We’re asking folks to walk with us through a 30-day challenge, during which, we’ll be challenging the global church to be the church that Jesus Christ has asked for all along. This challenge can be fulfilled by any church member, anywhere in the world. It is NOT limited just to North America. The way it works is — you sign up and for 30 days, you receive an email each day, challenging you to get “out of the box” in a new push to fulfill the Great Commission globally. Before you know it, you’ll be praying, phoning, and discipling like never before. You’ll watch 3-minute videos, complete charts, and share the Good News… and throughout the whole deal, no one will ask you for any money (disclaimer: God might inspire you to HELP someone), no one will add you to any other list without your permission, and no one will release your personal information. Basically, this is an effort to FINISH Matthew 28:19-20. It’s free of charge, but it will probably prompt you to step out on faith like you never have before. Please sign up today.
We’ve got a great friend who does research on unreached peoples. He saw our item about unreached people groups with smaller populations in the Apr. 14 edition (“The BackPage: Your Thoughts about the “Small Tribes”).
He wrote this past week, “I am the researcher for many people groups with my org. A couple of years ago we put out a warning… If you field people do not validate ZERO population people groups by X date we will delete them from our list. Deleting does not remove them forever. It just takes them off of what is visible to people. I personally am thinking this way. If it is a people group that does not exist anywhere else then a population of 1,000 is a good cut off point. If the group is over 1,000 then we need to look harder at them now. But if the PG is a diaspora group like the Persians in Belgium then 5,000 would be a better cut off amount. If you take a mega-city like Moscow or Istanbul and you allow for 50 member people groups to make our list then suddenly a hundred people groups might need to be added to current lists. The larger question that the above research exercise underscores is “Does this people group warrant a unique CP strategy?” That is a hard judgment call that few want to tackle. It looks bad to ask that question. But field experts need to share what they think on that question to help steer pre-field people or senders. A diaspora portion of a people group of 2,000 may not need a unique CP strategy because they can be reached via the city strategy. But a unique people group in its homeland that is 1,000 members may be overlooked or not naturally welcomed into a local CP work.”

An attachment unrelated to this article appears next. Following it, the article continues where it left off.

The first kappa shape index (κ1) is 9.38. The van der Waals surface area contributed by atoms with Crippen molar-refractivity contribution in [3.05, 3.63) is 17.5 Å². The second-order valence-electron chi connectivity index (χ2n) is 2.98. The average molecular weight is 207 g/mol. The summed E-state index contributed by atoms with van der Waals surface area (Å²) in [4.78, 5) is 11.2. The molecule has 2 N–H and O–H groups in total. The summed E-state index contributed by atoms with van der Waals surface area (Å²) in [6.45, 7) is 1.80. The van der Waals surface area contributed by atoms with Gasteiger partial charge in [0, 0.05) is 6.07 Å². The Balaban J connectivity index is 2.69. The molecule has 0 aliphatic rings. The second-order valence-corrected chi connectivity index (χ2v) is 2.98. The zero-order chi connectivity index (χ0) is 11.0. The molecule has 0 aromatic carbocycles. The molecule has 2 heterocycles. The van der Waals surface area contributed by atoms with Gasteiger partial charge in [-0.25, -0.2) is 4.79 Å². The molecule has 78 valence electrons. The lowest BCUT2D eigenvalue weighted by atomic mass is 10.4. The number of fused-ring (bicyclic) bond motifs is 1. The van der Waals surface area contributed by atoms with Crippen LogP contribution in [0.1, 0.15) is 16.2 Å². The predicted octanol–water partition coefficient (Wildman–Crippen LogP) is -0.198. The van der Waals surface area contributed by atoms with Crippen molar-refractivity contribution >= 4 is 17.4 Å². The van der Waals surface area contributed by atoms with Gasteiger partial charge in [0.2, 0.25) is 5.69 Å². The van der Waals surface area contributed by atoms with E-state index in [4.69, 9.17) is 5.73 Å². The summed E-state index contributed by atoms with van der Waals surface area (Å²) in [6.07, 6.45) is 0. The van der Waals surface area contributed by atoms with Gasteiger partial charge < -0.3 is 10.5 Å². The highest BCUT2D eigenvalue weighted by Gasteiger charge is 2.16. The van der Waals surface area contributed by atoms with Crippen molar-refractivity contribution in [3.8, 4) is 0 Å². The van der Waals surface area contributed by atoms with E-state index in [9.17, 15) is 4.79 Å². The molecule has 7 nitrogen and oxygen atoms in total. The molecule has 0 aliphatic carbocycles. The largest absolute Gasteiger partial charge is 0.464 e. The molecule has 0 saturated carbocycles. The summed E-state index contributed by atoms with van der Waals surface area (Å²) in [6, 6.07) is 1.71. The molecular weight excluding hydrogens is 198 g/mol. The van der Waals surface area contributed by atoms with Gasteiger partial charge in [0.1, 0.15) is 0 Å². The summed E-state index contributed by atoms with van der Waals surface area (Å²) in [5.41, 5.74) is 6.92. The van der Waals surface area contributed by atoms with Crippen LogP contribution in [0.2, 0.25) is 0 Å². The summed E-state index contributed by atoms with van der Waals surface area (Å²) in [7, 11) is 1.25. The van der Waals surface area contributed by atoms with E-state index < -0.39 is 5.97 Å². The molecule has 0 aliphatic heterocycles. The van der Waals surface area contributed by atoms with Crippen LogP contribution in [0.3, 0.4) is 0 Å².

Actually, now that I’ve considered it, I think his thoughts are right on track. Your thoughts???
He added, “And about your person. That person investing time researching becomes a front liner for research. Most of us field people will do the same steps your friend did. Cleaning up an old entry and suggesting they be deleted is valuable service in the Kingdom. Why not encourage your friend to suggest that the people group get deleted from the lists. Joshua Project and others like me listen to such advice.”
Do you agree or disagree? Should we begin recommending that JoshuaProject.net “clean out” people groups that are 1000 and down? I’m leaning that direction. I’m afraid they will be just too hard to find — unless there is very specific documentation in existence about them. Your thoughts? Please click “Comment” below the web version of this item.